Schools and hospitals in western Europe are likely to be the next targets of ‘lone wolf’ terrorists unless French President Emmanuel Macron apologises for his remarks on Islam and for defending the publication of cartoons featuring the Prophet Mohammed.
That’s the view of analysts who spoke to This Week in Asia following three deadly terror attacks over the past month in France and Austria.
“At this point no state is immune to terrorism. It could happen tomorrow in Germany, Spain, Denmark, the UK, Belgium,” said Olivier Guitta, managing director of GlobalStrat, an international security firm, warning that schools and hospitals were among “likely potential targets in the next few months”.
He said countries across Europe needed to raise their threat levels – as Britain did last week – following attacks in Nice and Vienna, as jihadist groups had been calling for further attacks at a time when “antagonism with Western values” was increasing.
Britain has raised its terror threat level to “severe” following the attacks, meaning an incident is considered “highly likely”.
Western Europe has been shocked by a string of deadly attacks that began on October 16, when French high schoolteacher Samuel Paty was beheaded by an attacker angered that he had shown his students cartoons of the Prophet published in 2015 by the satirical newspaper Charlie Hebdo .
Muslims consider any depiction of the Prophet as blasphemous. On Oct 29 three people were killed in a knife attack in the French city of Nice and on November 2 a heavily armed man shot dead four people in Vienna, Austria.
Islamic state chatter calls for attacks
Islamic State activists were now positioning the killer of the French teacher as a role model for others, said Nico Prucha, a expert on the terror group who monitors jihadist activity online.
“The video of the attacker and the head of the French victim have been shared online together with [theological books] that are not produced by Islamic State or al-Qaeda but suit their theological narrative underlining that any disbeliever who insults the Prophet must be killed and that nations of Europe are engaged in a war against Islam,” Prucha said.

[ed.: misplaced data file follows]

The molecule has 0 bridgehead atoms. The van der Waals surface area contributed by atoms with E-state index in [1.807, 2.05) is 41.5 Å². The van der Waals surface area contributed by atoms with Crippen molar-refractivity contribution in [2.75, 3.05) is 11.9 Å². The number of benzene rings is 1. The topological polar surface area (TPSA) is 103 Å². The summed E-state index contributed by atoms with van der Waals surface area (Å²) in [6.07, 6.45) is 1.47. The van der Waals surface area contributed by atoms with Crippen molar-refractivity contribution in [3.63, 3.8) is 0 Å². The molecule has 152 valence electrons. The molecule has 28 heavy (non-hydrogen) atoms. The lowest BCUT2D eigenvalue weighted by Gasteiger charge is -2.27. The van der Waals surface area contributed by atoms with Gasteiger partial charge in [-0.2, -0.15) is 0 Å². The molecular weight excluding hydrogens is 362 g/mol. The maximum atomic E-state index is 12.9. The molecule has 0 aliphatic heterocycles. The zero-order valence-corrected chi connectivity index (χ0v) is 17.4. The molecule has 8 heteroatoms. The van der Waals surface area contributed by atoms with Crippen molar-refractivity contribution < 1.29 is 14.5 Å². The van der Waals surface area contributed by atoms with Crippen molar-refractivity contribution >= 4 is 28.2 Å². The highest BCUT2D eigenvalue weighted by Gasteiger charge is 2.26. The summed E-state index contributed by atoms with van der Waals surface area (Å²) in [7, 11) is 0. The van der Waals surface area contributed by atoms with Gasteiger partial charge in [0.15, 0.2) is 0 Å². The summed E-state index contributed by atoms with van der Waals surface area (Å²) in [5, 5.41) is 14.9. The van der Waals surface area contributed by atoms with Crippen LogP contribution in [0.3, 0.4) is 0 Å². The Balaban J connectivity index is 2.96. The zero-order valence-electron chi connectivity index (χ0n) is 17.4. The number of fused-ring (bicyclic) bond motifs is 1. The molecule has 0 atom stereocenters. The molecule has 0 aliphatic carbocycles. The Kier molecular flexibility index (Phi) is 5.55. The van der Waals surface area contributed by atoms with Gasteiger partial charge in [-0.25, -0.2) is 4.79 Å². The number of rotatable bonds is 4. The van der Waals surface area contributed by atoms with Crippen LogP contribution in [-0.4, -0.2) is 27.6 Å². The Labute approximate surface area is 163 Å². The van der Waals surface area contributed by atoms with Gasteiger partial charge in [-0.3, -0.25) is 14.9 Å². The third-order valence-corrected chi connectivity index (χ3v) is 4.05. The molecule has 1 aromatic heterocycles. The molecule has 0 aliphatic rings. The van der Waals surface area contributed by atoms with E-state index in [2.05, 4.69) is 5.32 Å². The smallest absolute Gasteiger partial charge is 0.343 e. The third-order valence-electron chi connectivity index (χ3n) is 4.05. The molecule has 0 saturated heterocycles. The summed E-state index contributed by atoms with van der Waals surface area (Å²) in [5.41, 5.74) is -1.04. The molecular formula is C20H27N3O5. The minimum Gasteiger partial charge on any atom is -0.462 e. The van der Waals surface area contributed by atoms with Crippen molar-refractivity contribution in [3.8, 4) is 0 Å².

Among the books being shared online was one by Ibn Taymiyya, a 13th century Muslim scholar who wrote that whoever insulted the Prophet “must be killed, no matter if he is a Muslim or disbeliever, and has no right to repent”.
Prucha said jihadists had used Ibn Taymiyya’s writings to justify specific attacks and promote the idea that vengeance restored the dignity of the Prophet.
“They command individuals worldwide to demonstrate their faith by responding violently to those who insult the Prophet,” he added.
In each of the recent attacks the perpetrator is thought to have acted as a ‘lone wolf’ – perhaps inspired by, but without direct instruction from, a terror group such as Islamic State or al-Qaeda.
This makes the job of security agencies trying to prevent further attacks far more daunting.
“Unless some form of organisational link is proved, and at the moment it does not look like there is a link, we are dealing with individuals acting on their own initiative, who probably have decided to act out of opportunistic considerations and with a sort of copycat dynamic,” said Ludovico Carlino, principal analyst at IHS Markit’s Country Risk and Forecasting team.
Experts say terror attacks in Europe are now far more likely to be carried out by radicalised individuals with no clear ties to organised terror groups, rather than sophisticated plots unleashed by extremist networks such as the 2015 Paris attacks in which Islamic State gunmen and suicide bombers hit a concert hall, stadium, restaurants and bars killing 130 people and wounding hundreds.
Guitta said Islamic State had been unable to carry out an organised attack in Europe since 2016.